Technique Discussion: How Do I Put Spin on My Groundstrokes?

In this blog post I’m discussing topspin groundstrokes. Backspin and spin on serves are conversations for future days.

To start, you want the racquet face to be either flat or ever-so-slightly angled down at contact, whether you’re driving the ball or adding spin. You don’t actively manage and manipulate the racquet face during the forward swing, though. If you’re trying to manipulate any part of the arm and/or racquet during the swing, then you have a misunderstanding about how best to generate spin.

Spin comes from an upward trajectory of the hand and the racket through contact. You have two options to generate this upward trajectory: either from using the arm or from swinging the racquet properly.

When you use your arm to generate spin, you work against gravity throughout the forward swing. As your arm travels at an upward angle towards contact, gravity works against it. Further, most of your upward force is coming from smaller muscles that are further from your center: the wrist, the forearm, the tricep, and the back of the shoulder. These muscles can only get you so much.

When you swing the racquet properly, though, your arm and racket begin dropping after you’ve starting rotating and after the forward swing has started. What results is a continuous down and back up motion — a swing. It happens as you rotate. It’s a combination of rotational force and down and up force. The rotation provides the power. The down and up force provides the shape for the spin.

When you swing the racket rather than arm the shot, a couple key things happen in regards to your power and spin potential:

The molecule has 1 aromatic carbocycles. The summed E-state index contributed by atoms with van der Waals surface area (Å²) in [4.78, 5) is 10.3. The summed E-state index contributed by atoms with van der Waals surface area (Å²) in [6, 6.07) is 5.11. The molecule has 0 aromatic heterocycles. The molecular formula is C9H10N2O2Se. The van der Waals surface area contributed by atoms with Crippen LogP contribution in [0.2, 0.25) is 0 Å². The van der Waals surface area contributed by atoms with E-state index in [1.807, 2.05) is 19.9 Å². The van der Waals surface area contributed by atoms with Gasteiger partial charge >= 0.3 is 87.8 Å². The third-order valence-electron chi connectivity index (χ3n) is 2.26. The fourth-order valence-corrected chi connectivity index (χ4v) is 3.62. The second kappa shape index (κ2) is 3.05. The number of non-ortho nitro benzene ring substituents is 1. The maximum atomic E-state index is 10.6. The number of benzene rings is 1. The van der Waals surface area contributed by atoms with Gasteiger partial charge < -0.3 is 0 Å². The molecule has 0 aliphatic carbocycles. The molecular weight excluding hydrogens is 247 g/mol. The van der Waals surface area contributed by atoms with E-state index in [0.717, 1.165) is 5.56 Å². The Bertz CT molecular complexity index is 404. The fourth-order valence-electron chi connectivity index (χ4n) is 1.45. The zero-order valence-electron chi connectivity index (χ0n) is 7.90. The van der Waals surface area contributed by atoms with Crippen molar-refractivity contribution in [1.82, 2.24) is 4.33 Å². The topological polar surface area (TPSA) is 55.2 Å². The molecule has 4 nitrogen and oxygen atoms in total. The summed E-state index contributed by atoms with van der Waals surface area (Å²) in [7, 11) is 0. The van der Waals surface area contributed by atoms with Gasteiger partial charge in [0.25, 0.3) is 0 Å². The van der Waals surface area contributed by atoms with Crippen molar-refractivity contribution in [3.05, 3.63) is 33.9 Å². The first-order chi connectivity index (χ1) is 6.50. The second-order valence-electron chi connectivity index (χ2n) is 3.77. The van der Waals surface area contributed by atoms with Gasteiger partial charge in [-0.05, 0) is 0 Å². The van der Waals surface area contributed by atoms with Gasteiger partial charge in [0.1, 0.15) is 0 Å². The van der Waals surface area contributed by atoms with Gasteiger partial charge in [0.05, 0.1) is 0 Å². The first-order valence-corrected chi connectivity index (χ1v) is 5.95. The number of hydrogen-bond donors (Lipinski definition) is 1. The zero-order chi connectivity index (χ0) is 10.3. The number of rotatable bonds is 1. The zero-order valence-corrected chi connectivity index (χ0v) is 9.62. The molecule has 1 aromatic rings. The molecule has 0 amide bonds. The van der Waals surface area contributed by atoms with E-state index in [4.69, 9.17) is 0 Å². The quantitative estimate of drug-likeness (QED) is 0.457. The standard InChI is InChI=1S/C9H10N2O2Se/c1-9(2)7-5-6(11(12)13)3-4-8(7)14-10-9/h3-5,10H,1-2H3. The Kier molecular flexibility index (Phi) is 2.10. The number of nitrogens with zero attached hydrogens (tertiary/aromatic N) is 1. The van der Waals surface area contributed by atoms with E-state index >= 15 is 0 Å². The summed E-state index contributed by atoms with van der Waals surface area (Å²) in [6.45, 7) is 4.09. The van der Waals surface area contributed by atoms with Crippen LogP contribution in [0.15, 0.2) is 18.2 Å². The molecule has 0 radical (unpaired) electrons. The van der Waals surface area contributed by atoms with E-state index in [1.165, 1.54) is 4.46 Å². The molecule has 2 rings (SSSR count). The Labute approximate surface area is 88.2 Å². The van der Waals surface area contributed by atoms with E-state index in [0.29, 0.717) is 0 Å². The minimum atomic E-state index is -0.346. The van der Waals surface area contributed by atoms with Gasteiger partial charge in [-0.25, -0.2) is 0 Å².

You are using the major muscle groups at the center of your body: the legs, the hips, the core, the shoulders. The arm muscles now are relaxed and ancillary to the major muscle groups, which is a big advantage in a game dictated by feel in the hand. You have greater ability to generate power and spin using the major muscle groups, and it takes less effort.

You are working with gravity rather than fighting it. When you have continuous down and up motion, the momentum from the downward part of the swing will carry the racket and hand up through contact more so than it would when using the arm.

These two things — using major muscle groups and using gravity — allow you to swing faster than if you weren’t using these elements to your advantage. Further, they allow you to swing faster with less effort, which means more control. Swinging faster, given you have that continuous down and up shape to the shot, gives you more spin.

Yes, you can get spin by using your arm to manipulate the racket to brush up the back of the ball. But if you do this without a continuous swing, you’ll never get as much as you want. And it will never be as consistent as you’d like it to be. Using the legs, hips, and the shoulders requires good timing and sound fundamentals, but it will get you much more spin than using your arm.

There is a way to get spin, and then there is an optimal way to get spin. One way is effortful; the other way is effortless. Which one sounds better?

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